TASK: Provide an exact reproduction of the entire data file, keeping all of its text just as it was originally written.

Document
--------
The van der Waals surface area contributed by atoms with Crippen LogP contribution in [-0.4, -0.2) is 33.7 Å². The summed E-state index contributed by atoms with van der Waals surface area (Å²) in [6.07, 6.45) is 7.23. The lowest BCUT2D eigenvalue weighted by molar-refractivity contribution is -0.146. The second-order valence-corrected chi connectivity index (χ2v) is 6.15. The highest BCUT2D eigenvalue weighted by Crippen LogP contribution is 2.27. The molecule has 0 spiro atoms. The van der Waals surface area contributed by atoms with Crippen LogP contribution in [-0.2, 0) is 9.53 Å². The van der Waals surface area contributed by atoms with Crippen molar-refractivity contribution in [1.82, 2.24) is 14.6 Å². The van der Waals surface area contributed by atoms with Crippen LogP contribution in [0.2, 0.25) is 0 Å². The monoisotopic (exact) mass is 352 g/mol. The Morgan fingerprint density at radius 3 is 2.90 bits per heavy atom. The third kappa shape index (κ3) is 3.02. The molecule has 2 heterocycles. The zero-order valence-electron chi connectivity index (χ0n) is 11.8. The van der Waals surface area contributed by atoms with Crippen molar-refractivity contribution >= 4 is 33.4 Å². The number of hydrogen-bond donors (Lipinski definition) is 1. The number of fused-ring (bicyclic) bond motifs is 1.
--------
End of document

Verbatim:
The van der Waals surface area contributed by atoms with Crippen LogP contribution in [-0.4, -0.2) is 33.7 Å². The summed E-state index contributed by atoms with van der Waals surface area (Å²) in [6.07, 6.45) is 7.23. The lowest BCUT2D eigenvalue weighted by molar-refractivity contribution is -0.146. The second-order valence-corrected chi connectivity index (χ2v) is 6.15. The highest BCUT2D eigenvalue weighted by Crippen LogP contribution is 2.27. The molecule has 0 spiro atoms. The van der Waals surface area contributed by atoms with Crippen LogP contribution in [-0.2, 0) is 9.53 Å². The van der Waals surface area contributed by atoms with Crippen molar-refractivity contribution in [1.82, 2.24) is 14.6 Å². The van der Waals surface area contributed by atoms with Crippen LogP contribution in [0.2, 0.25) is 0 Å². The monoisotopic (exact) mass is 352 g/mol. The Morgan fingerprint density at radius 3 is 2.90 bits per heavy atom. The third kappa shape index (κ3) is 3.02. The molecule has 2 heterocycles. The zero-order valence-electron chi connectivity index (χ0n) is 11.8. The van der Waals surface area contributed by atoms with Crippen molar-refractivity contribution >= 4 is 33.4 Å². The number of hydrogen-bond donors (Lipinski definition) is 1. The number of fused-ring (bicyclic) bond motifs is 1.